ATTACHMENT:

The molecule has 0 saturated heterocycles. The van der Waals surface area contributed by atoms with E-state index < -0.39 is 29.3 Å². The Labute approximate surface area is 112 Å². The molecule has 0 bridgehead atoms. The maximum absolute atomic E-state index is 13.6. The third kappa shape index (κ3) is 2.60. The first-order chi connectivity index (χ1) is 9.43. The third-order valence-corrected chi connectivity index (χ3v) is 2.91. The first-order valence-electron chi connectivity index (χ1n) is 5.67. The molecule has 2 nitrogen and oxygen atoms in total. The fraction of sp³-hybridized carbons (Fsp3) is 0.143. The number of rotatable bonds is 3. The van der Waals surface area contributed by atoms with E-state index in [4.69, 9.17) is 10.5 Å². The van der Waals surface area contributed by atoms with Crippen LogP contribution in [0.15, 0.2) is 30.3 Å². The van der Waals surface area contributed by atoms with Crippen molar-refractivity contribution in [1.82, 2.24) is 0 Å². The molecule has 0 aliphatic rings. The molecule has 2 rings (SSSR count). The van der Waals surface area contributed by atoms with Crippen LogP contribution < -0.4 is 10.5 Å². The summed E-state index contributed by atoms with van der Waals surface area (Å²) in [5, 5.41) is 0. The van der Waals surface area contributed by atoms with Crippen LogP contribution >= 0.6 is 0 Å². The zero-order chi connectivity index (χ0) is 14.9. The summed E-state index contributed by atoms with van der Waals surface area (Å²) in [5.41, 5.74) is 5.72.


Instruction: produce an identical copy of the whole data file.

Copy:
The molecule has 0 saturated heterocycles. The van der Waals surface area contributed by atoms with E-state index < -0.39 is 29.3 Å². The Labute approximate surface area is 112 Å². The molecule has 0 bridgehead atoms. The maximum absolute atomic E-state index is 13.6. The third kappa shape index (κ3) is 2.60. The first-order chi connectivity index (χ1) is 9.43. The third-order valence-corrected chi connectivity index (χ3v) is 2.91. The first-order valence-electron chi connectivity index (χ1n) is 5.67. The molecule has 2 nitrogen and oxygen atoms in total. The fraction of sp³-hybridized carbons (Fsp3) is 0.143. The number of rotatable bonds is 3. The van der Waals surface area contributed by atoms with E-state index in [4.69, 9.17) is 10.5 Å². The van der Waals surface area contributed by atoms with Crippen LogP contribution in [0.15, 0.2) is 30.3 Å². The van der Waals surface area contributed by atoms with Crippen molar-refractivity contribution in [1.82, 2.24) is 0 Å². The molecule has 0 aliphatic rings. The molecule has 2 rings (SSSR count). The van der Waals surface area contributed by atoms with Crippen LogP contribution < -0.4 is 10.5 Å². The summed E-state index contributed by atoms with van der Waals surface area (Å²) in [5, 5.41) is 0. The van der Waals surface area contributed by atoms with Crippen LogP contribution >= 0.6 is 0 Å². The zero-order chi connectivity index (χ0) is 14.9. The summed E-state index contributed by atoms with van der Waals surface area (Å²) in [5.41, 5.74) is 5.72.